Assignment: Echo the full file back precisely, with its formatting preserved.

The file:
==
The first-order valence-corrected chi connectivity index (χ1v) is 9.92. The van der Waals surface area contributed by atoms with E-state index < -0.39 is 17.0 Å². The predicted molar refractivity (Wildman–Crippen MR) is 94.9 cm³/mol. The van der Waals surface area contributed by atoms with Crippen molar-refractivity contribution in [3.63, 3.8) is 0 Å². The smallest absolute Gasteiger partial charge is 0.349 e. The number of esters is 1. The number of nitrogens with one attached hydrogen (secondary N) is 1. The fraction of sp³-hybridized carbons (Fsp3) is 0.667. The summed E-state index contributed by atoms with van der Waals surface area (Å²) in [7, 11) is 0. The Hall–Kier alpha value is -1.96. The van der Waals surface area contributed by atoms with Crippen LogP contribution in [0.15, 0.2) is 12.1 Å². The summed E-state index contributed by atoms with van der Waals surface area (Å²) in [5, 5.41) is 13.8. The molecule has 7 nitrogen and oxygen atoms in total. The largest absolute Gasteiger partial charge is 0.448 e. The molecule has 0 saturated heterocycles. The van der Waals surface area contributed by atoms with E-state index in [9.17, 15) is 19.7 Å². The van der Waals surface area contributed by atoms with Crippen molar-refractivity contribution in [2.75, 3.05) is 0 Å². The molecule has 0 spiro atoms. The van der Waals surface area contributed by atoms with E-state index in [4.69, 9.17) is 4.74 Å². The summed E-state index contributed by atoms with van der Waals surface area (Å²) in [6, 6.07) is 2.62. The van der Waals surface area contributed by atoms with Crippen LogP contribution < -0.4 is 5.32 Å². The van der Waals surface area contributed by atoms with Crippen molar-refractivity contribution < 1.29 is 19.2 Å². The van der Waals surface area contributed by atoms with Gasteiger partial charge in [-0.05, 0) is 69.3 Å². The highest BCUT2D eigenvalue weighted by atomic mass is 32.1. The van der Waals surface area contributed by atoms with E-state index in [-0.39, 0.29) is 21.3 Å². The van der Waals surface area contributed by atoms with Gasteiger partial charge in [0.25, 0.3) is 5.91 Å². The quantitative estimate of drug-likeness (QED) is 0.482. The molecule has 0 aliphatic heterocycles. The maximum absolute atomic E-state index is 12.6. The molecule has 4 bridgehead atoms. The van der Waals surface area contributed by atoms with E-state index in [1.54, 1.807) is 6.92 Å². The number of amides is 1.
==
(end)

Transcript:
The first-order valence-corrected chi connectivity index (χ1v) is 9.92. The van der Waals surface area contributed by atoms with E-state index < -0.39 is 17.0 Å². The predicted molar refractivity (Wildman–Crippen MR) is 94.9 cm³/mol. The van der Waals surface area contributed by atoms with Crippen molar-refractivity contribution in [3.63, 3.8) is 0 Å². The smallest absolute Gasteiger partial charge is 0.349 e. The number of esters is 1. The number of nitrogens with one attached hydrogen (secondary N) is 1. The fraction of sp³-hybridized carbons (Fsp3) is 0.667. The summed E-state index contributed by atoms with van der Waals surface area (Å²) in [7, 11) is 0. The Hall–Kier alpha value is -1.96. The van der Waals surface area contributed by atoms with Crippen LogP contribution in [0.15, 0.2) is 12.1 Å². The summed E-state index contributed by atoms with van der Waals surface area (Å²) in [5, 5.41) is 13.8. The molecule has 7 nitrogen and oxygen atoms in total. The largest absolute Gasteiger partial charge is 0.448 e. The molecule has 0 saturated heterocycles. The van der Waals surface area contributed by atoms with E-state index in [9.17, 15) is 19.7 Å². The van der Waals surface area contributed by atoms with Crippen molar-refractivity contribution in [2.75, 3.05) is 0 Å². The molecule has 0 spiro atoms. The van der Waals surface area contributed by atoms with E-state index in [4.69, 9.17) is 4.74 Å². The summed E-state index contributed by atoms with van der Waals surface area (Å²) in [6, 6.07) is 2.62. The van der Waals surface area contributed by atoms with Crippen LogP contribution < -0.4 is 5.32 Å². The van der Waals surface area contributed by atoms with Crippen molar-refractivity contribution < 1.29 is 19.2 Å². The van der Waals surface area contributed by atoms with Gasteiger partial charge in [-0.05, 0) is 69.3 Å². The highest BCUT2D eigenvalue weighted by atomic mass is 32.1. The van der Waals surface area contributed by atoms with E-state index in [-0.39, 0.29) is 21.3 Å². The van der Waals surface area contributed by atoms with Gasteiger partial charge in [0.25, 0.3) is 5.91 Å². The quantitative estimate of drug-likeness (QED) is 0.482. The molecule has 0 aliphatic heterocycles. The maximum absolute atomic E-state index is 12.6. The molecule has 4 bridgehead atoms. The van der Waals surface area contributed by atoms with E-state index in [1.54, 1.807) is 6.92 Å². The number of amides is 1.